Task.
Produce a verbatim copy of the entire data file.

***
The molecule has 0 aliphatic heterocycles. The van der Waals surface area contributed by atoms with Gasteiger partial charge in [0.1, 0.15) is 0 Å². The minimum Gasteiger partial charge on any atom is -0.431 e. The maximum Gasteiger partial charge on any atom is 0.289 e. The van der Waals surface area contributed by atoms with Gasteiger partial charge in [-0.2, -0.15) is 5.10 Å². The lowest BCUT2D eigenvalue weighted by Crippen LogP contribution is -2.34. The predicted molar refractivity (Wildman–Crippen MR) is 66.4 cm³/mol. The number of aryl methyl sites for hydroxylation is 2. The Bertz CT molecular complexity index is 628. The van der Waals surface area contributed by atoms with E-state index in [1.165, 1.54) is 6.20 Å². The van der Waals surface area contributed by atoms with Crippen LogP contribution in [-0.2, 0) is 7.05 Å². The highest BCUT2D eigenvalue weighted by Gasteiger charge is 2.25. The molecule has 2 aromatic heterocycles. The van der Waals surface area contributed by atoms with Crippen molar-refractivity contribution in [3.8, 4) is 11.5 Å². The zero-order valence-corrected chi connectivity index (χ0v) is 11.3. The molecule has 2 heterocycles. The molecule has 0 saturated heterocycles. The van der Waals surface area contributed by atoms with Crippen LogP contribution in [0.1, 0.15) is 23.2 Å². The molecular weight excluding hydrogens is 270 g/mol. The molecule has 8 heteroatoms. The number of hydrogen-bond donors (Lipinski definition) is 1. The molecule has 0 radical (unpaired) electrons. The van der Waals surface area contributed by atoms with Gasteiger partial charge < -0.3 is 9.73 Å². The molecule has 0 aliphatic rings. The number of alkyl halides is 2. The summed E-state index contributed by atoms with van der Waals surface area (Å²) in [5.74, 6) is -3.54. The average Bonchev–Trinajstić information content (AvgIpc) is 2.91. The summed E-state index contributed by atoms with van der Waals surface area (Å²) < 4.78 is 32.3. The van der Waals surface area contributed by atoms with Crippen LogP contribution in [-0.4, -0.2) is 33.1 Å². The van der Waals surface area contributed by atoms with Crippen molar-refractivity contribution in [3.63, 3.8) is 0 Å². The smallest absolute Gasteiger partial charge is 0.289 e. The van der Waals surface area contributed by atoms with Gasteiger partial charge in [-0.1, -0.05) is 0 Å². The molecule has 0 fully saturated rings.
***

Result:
The molecule has 0 aliphatic heterocycles. The van der Waals surface area contributed by atoms with Gasteiger partial charge in [0.1, 0.15) is 0 Å². The minimum Gasteiger partial charge on any atom is -0.431 e. The maximum Gasteiger partial charge on any atom is 0.289 e. The van der Waals surface area contributed by atoms with Gasteiger partial charge in [-0.2, -0.15) is 5.10 Å². The lowest BCUT2D eigenvalue weighted by Crippen LogP contribution is -2.34. The predicted molar refractivity (Wildman–Crippen MR) is 66.4 cm³/mol. The number of aryl methyl sites for hydroxylation is 2. The Bertz CT molecular complexity index is 628. The van der Waals surface area contributed by atoms with E-state index in [1.165, 1.54) is 6.20 Å². The van der Waals surface area contributed by atoms with Crippen LogP contribution in [-0.2, 0) is 7.05 Å². The highest BCUT2D eigenvalue weighted by Gasteiger charge is 2.25. The molecule has 2 aromatic heterocycles. The van der Waals surface area contributed by atoms with Crippen molar-refractivity contribution in [3.8, 4) is 11.5 Å². The zero-order valence-corrected chi connectivity index (χ0v) is 11.3. The molecule has 2 heterocycles. The molecule has 0 saturated heterocycles. The van der Waals surface area contributed by atoms with Crippen LogP contribution in [0.1, 0.15) is 23.2 Å². The molecular weight excluding hydrogens is 270 g/mol. The molecule has 8 heteroatoms. The number of hydrogen-bond donors (Lipinski definition) is 1. The molecule has 0 radical (unpaired) electrons. The van der Waals surface area contributed by atoms with Gasteiger partial charge < -0.3 is 9.73 Å². The molecule has 0 aliphatic rings. The number of alkyl halides is 2. The summed E-state index contributed by atoms with van der Waals surface area (Å²) in [5.74, 6) is -3.54. The average Bonchev–Trinajstić information content (AvgIpc) is 2.91. The summed E-state index contributed by atoms with van der Waals surface area (Å²) < 4.78 is 32.3. The van der Waals surface area contributed by atoms with Crippen LogP contribution in [-0.4, -0.2) is 33.1 Å². The van der Waals surface area contributed by atoms with Crippen molar-refractivity contribution in [3.63, 3.8) is 0 Å². The smallest absolute Gasteiger partial charge is 0.289 e. The van der Waals surface area contributed by atoms with Gasteiger partial charge in [-0.1, -0.05) is 0 Å². The molecule has 0 fully saturated rings.